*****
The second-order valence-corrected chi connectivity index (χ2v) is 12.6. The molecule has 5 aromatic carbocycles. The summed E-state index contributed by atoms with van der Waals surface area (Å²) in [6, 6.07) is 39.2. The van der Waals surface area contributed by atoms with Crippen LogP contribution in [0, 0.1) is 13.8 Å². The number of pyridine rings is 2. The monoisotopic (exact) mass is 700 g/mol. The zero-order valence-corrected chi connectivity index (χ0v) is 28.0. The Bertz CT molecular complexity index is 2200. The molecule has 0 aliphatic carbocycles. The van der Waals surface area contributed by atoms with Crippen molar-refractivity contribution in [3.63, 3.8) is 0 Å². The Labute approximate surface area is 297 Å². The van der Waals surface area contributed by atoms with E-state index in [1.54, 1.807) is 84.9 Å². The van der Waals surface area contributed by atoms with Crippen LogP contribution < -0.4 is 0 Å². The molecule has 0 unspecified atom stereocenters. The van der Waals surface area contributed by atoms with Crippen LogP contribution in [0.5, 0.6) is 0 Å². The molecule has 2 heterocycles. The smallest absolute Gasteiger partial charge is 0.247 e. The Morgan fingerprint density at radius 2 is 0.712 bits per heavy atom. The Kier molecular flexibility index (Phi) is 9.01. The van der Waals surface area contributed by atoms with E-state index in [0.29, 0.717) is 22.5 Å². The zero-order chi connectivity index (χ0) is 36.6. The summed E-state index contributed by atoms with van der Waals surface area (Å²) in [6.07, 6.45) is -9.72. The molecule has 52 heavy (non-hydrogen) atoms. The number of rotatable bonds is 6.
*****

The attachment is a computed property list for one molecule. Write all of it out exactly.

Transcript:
The second-order valence-corrected chi connectivity index (χ2v) is 12.6. The molecule has 5 aromatic carbocycles. The summed E-state index contributed by atoms with van der Waals surface area (Å²) in [6, 6.07) is 39.2. The van der Waals surface area contributed by atoms with Crippen LogP contribution in [0, 0.1) is 13.8 Å². The number of pyridine rings is 2. The monoisotopic (exact) mass is 700 g/mol. The zero-order valence-corrected chi connectivity index (χ0v) is 28.0. The Bertz CT molecular complexity index is 2200. The molecule has 0 aliphatic carbocycles. The van der Waals surface area contributed by atoms with Crippen molar-refractivity contribution in [3.63, 3.8) is 0 Å². The Labute approximate surface area is 297 Å². The van der Waals surface area contributed by atoms with E-state index in [1.54, 1.807) is 84.9 Å². The van der Waals surface area contributed by atoms with Crippen LogP contribution < -0.4 is 0 Å². The molecule has 0 unspecified atom stereocenters. The van der Waals surface area contributed by atoms with Crippen LogP contribution in [0.5, 0.6) is 0 Å². The molecule has 2 heterocycles. The smallest absolute Gasteiger partial charge is 0.247 e. The Morgan fingerprint density at radius 2 is 0.712 bits per heavy atom. The Kier molecular flexibility index (Phi) is 9.01. The van der Waals surface area contributed by atoms with E-state index in [0.29, 0.717) is 22.5 Å². The zero-order chi connectivity index (χ0) is 36.6. The summed E-state index contributed by atoms with van der Waals surface area (Å²) in [6.07, 6.45) is -9.72. The molecule has 52 heavy (non-hydrogen) atoms. The number of rotatable bonds is 6.